Submitting an opponent is the main goal of every BJJ practitioner because it signifies that the opponent is incapacitated and the match is over. However, since BJJ is like a game of chess, where counter upon counter can be put into play, it’s important to use submission chains that will keep you a step ahead. And as you know, staying one step ahead of your opponent could mean all the difference in who wins the match. Here are some of the most effective submission chains that you will find among all levels of BJJ:
1) Basic guard submission chain
One of the most common and effective guard submission chains is the armbar-omoplata-triangle chain. It is particularly effective because you can start with any of the moves and can cycle back and forth through the positions. It’s so effective that you will be sure to see it whenever you watch high-level tournaments. This particular submission sequence is non-negotiable; every respectable BJJ practitioner is proficient in it or a variant of it. The best part – all of these submissions have probably been part of your arsenal since you started BJJ. None of them should be too difficult for you to execute. Ensure that you can transition seamlessly throughout the chain and watch your submission success improve dramatically!
- Armbar from closed guard
- Triangle – Your opponent pulls the arm out so you step on his hip and launch your other leg over his neck
- Omoplata – Your opponent wraps his inside arm around your leg so you switch to the omoplata
2) Mount submission chain
The full mount is considered one of the most dominant positions in BJJ because it gives a practitioner incredible control and leverage over his or her partner’s body. As we’ve seen from many high-level matches, a deep collar grip from mount is one of the first steps to imposing one’s will from mount. This “triple attack” series starts from a very stable mount position and that same deep collar grip. It is considered one of the most basic submission chains and we’ve seen time again how basics win competitions so make sure you have it in your arsenal!
- Insert deep collar grip to cross choke
- Armbar – Your opponent turns to his side to defend the choke so you attack his top arm
- Collar choke – If the armbar is difficult to finish you may pass his collar to your other hand from behind his back and finish with a collar choke instead
3) Side mount chain
This very basic side mount submission chain is both effective and low risk. It allows you to attack an opponent’s far arm while it is in any of these three angles while maintaining a stable side mount position. This is a perfect sequence to use when maintaining top position throughout the match is a must for you.
- Straight armlock
4) Kimura trap
The kimura trap is a full chain of submissions and positions starting from the kimura grip. It is very powerful because it gives you great control over an opponent’s movement while applying a constant threat of a submission. It is so effective that we are starting to see the kimura trap applied even in high-level MMA matches. One example is Davi Ramos’s seamless execution of a rolling kimura back take in UFC 224 against Nick Hein. By securing the kimura, he was able to transition to a rear naked choke and secure the win. The secret to the kimura trap control is in raising your opponent’s elbow whenever he tries to turn in your direction and if he instead chooses to turn away, he ends up giving up his back.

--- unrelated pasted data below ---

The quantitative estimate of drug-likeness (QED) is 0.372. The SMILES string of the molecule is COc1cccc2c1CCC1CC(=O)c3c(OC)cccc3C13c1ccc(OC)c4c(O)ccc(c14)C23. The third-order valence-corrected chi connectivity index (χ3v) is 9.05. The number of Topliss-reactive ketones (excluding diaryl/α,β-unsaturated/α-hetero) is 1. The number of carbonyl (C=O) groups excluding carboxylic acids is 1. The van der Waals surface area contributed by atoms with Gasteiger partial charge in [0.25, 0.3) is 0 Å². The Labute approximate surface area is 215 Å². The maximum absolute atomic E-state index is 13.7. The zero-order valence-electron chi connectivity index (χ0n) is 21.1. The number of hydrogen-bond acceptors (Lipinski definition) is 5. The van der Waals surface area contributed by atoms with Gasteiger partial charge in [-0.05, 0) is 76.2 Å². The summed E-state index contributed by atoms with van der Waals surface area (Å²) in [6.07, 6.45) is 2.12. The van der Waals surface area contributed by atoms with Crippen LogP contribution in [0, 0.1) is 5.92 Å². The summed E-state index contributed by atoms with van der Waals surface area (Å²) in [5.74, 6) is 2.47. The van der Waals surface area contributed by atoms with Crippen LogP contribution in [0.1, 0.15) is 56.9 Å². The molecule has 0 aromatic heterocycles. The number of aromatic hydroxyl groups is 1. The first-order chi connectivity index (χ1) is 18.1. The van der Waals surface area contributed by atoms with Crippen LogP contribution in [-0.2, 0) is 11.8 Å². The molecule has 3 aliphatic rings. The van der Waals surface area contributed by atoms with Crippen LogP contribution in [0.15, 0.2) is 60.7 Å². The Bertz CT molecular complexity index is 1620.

- Lock in the kimura from top position
- Scissor choke with legs – If opponent defends the kimura by securing his arm, you can fall to the mat over his head (if you started in half-guard, you can kick your leg free) and scissor his head with your legs to secure a choke
- Let your opponent face you and take the back – If he tries to sit up or face you, press down on his wrist and raise his elbow to prevent him from facing you. His attempt to get up will separate his back from the mat, giving you space to slide yourself underneath him
- Armbar from the back – With the kimura grip still secure, you now have several options including attempting an armbar, switching to seatbelt, or even finishing the kimura.
5) Headlock chain
The headlock chain is an indispensable sequence, especially for no gi. Once you have control of an opponent’s head, the headlock chain will ensure that you keep control and continue to threaten submissions throughout his attempts to escape. Almost any headlock position (guillotine, arm-in guillotine, anaconda, or d’arce) will lead into the series making it incredibly versatile.
- Guillotine from guard
- Butterfly sweep to mounted guillotine
- Forward roll then anaconda when your opponent gets on all fours
- Arm-in guillotine variation
- Back-take then finish with a rear naked choke